Television, movies and books have painted a negative and often ugly picture of those suffering from mental illness.
How many times have you seen on a police drama, "The killer looks like he was suffering from depression and he quit taking his medications."
Images of people in straight jackets, screaming and cowering in corners are images that perpetuate the stigma of mental illness.
The fact is, according to a 2006 study, over 21 million Americans suffered from depression. Some are under treatment, some are not.
According to the National Institute of Mental Health (NIMH), about 4.5% of the population has some form of mental illness. Women have a higher incidence of mental illness - 6%, compared to 3.75% for men. Women are 60% more likely than men to suffer an anxiety disorder over their lifetime. Around 28.8% of the population will experience some form of anxiety disorder throughout their lifetime.
Suicide rates have risen slightly between 1999-2007. Deaths caused by suicide were 10.46 per 100,000 in 1999. That number has increased to 11.26 per 100,000 as of 2007 statistics.
Symptoms of mental illness can be overt or they can be silent. Often, a person with a mental illness will do all they can to avoid disclosing their condition to those around them. Disclosure comes with a price, due to the stigma of mental illness. Patients can be ridiculed, ostracized, fired, denied medical benefits and more.
Many people diagnosed with a mental illness seek treatment. If they adhere to their treatment plan, they can live completely normal lives and be assets to their families and communities. Presidents, artists, scientists, corporate leaders and more have suffered from mental illnesses, but they managed to be productive - and that is the goal of every patient with a mental illness.
However, society has a slanted and unsympathetic view toward the mentally ill. Solace can be found in groups that cater to the mentally ill. There, you can find non-judgmental people whose goal is to offer help.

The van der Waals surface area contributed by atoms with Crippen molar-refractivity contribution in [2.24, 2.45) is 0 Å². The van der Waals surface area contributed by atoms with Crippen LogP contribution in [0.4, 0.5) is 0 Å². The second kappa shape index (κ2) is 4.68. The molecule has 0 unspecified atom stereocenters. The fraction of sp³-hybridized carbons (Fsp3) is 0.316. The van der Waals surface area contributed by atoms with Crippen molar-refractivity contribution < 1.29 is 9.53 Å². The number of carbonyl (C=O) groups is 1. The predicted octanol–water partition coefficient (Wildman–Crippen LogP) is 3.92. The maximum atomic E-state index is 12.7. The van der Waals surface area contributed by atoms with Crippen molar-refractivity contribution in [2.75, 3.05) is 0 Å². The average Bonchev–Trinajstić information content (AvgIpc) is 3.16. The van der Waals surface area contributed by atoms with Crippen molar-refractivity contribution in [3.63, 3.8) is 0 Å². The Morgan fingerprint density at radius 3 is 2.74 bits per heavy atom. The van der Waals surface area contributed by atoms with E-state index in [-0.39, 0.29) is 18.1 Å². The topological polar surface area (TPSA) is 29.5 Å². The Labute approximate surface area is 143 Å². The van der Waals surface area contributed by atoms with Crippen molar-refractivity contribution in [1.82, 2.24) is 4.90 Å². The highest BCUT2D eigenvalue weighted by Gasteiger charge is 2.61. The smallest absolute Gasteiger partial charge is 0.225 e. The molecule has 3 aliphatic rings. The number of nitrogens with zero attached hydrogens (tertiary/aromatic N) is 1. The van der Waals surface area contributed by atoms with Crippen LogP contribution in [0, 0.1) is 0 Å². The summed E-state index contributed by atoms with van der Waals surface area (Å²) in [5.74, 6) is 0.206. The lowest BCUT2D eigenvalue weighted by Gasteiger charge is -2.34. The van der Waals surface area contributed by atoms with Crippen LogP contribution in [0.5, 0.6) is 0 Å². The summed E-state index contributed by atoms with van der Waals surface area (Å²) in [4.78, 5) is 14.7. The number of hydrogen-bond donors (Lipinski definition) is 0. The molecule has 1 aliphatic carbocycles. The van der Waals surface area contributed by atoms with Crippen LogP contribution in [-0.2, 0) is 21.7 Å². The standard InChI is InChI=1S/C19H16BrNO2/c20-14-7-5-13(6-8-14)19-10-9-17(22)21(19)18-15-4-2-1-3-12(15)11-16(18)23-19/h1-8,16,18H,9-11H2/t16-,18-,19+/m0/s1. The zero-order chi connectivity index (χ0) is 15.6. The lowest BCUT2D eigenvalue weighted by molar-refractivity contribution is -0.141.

Support from family members is not always available. Many of them just won't understand your condition. You might even be labeled, "Crazy" or "Something is wrong with..." It's hard. I've been there.
Keep in mind, your first goal is to always protect your mental health. If that means not sharing your condition with others where you might sense adverse reactions, then keep your condition to yourself.
Seek empathetic family members or friends. And don't feel like you have to answer questions from strangers or acquaintances.
I meet new people all the time at the coffee shop where I do my writing. They'll ask, "Are you working?" "Are you looking for work?" Right now, I can't work. But I stifle their questioning with, "No. And it's a long story." They usually back down.
If you are under treatment, keep on the plan. If you suspect you may have a mental illness, seek professional help. Signs you may need treatment are: extended bouts of depression, frequent anxiety or panic attacks, uncontrollable rage or anger, hearing voices, seeing things that don't seem normal or thoughts of harming yourself or others.
I was diagnosed with bi-polar disorder a few years ago. It took a while to get the right health care provider and the right treatment plan. I'm living a much better life, however, my checkered work history makes me undesirable in an economy where highly qualified people can't find work. I am trying to get connected with a job retraining program through my hospital. They are the first step. It might lead to a local social service agency. In any event, I'll be moving in a positive direction. And that is the best you can hope for - maintaining a positive direction.
Just be aware that not everyone will accept your condition. Do all you can to protect yourself from the stigma of mental illness.
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